Feeding the Saints

Project Overview

FNC97-165
Project Type: Farmer/Rancher
Funds awarded in 1997: $9,650.00
Projected End Date: 12/31/1998
Region: North Central
State: Minnesota
Project Coordinator:

Annual Reports

Commodities

  • Vegetables: carrots, garlic, onions, peppers
  • Animals: bovine, poultry, swine, sheep
  • Animal Products: dairy

Practices

  • Animal Production: grazing - rotational
  • Farm Business Management: cooperatives, market study
  • Production Systems: transitioning to organic
  • Sustainable Communities: new business opportunities

    Summary:

    PROJECT BACKGROUND
    I’m the former program manager for the Sustainable Farming Association of Minnesota and a market gardener. At the time that this grant proposal was written I was a member of the Central SFA’s marketing committee and had involved that committee of farmers in the Feed the Saints Project which I’d initiated while acting as Program Manager. We were in discussions with three colleges, Saint John’s, St. Ben’s, and St. Cloud State, about the possibility of selling food from Central Minnesota farms to them. Nothing had been sold to any of the colleges at the time the grant was awarded.

    PROJECT DESCRIPTION AND RESULTS
    The objective of this project was to establish the direct sales and distribution system between a group of Central Minnesota livestock and vegetable producers using sustainable practices (e.g. rotational grazing, reduced tillage, reduced chemical usage, etc.) and three Central Minnesota University food services.

    As we wrote in our proposals…”We need to establish what our production capacity is, establish a producer distribution network, and create a business structure for the network. In other words, to take advantage of this excellent institutional marketing opportunity, we need to learn to work together and to build a farmer’s marketing infrastructure… Motivation from the producer and comes from realization that their share of the food dollar has steadily shrunk, and that direct marketing is a very concrete way to reverse this trend. At a workshop hosted last year by the Sustainable Farming Association, it was suggested that working with institutions within the community could provide an opportunity to build the infrastructure needed to direct market in as a group.”

    Our goal was to learn how to market to institutions as a group.

    Discussions over nine months with faculty and food service directors at St. Cloud State University, St. John’s University, and St. Benedicts prior to receiving the grant indicated that people at these institutions are prepared to work with sustainable producers to develop a community based food supply system for their schools. We had worked with a University of Minnesota intern to survey the college’s needs. We were prepared to take orders and learn how to deliver them.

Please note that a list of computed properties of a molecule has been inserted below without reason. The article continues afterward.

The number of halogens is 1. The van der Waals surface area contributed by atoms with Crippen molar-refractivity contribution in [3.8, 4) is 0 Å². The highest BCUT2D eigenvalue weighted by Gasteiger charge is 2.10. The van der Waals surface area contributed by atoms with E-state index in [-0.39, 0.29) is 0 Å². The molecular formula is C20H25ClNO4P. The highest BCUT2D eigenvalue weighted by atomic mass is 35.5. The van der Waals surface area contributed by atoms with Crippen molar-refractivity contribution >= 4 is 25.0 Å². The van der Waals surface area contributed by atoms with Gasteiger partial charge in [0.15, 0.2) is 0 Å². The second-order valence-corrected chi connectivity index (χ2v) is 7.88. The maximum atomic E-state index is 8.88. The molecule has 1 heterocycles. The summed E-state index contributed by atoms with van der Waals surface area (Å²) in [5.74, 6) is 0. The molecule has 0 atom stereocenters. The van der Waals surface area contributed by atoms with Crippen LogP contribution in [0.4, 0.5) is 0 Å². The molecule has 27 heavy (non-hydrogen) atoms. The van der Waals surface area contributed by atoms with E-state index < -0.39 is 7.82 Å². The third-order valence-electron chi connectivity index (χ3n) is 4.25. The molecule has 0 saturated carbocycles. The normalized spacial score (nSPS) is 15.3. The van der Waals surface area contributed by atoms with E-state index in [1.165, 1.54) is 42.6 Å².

At the time we received the grant, in September 1997, we had entered into discussions with the Earl Brown Conference Center on the St. Paul campus of the University of Minnesota.

    In September 1997 we delivered $600 worth of ground beef to St. John’s. Dave Shonberg, food service manager at St. John’s invited us to speak to an October gathering of Midwestern college food service directors at St. Ben’s. In September we were also told by St. Cloud State food service director that he would be placing a producer order with us.

    In October we delivered a small quantity of ground beef to the Earl Brown Center at the University of Minnesota. Our beef was featured as part of a locally grown menu at a conference. Another order from Earl Brown was delivered later in the year.

    In September, as part of a lengthy feature on Minnesota Public Radio on our project, we were contacted by the Audubon Environmental Learning Center in Sandstone Minnesota. In January (they closed during the period 10/97-12/97) Tim King met with their staff and gave them samples of our products.

    In November of 1997 it began to become clear that the Universities were unable to follow through on the level of commitment they had communicated to our group. At that time we began to consider marketing to other institutions. With the assistance of the Executive Director of the Minnesota Project, Beth Waterhouse, we began an educational/marketing effort at the Judson Baptist church in Minneapolis. We also began discussions with staff at non profit organizations such as the Land Stewardship Project, Institution for Agriculture and Trade Policy (IATP), Minnesota Food Association (MFA), Institution for Local Self Reliance and the Minnesota Institute for Sustainable Agriculture. In December Tim King made a presentation to IATP staff. These non profit staff has formed the core of our growing marketing effort. Much of this work has been done using an email account provided by MISA. Kathryn Gilje at IATP and Helene Murray from MISA, with generous help from Deon Stuthman in the University Agronomy department, were particularly helpful.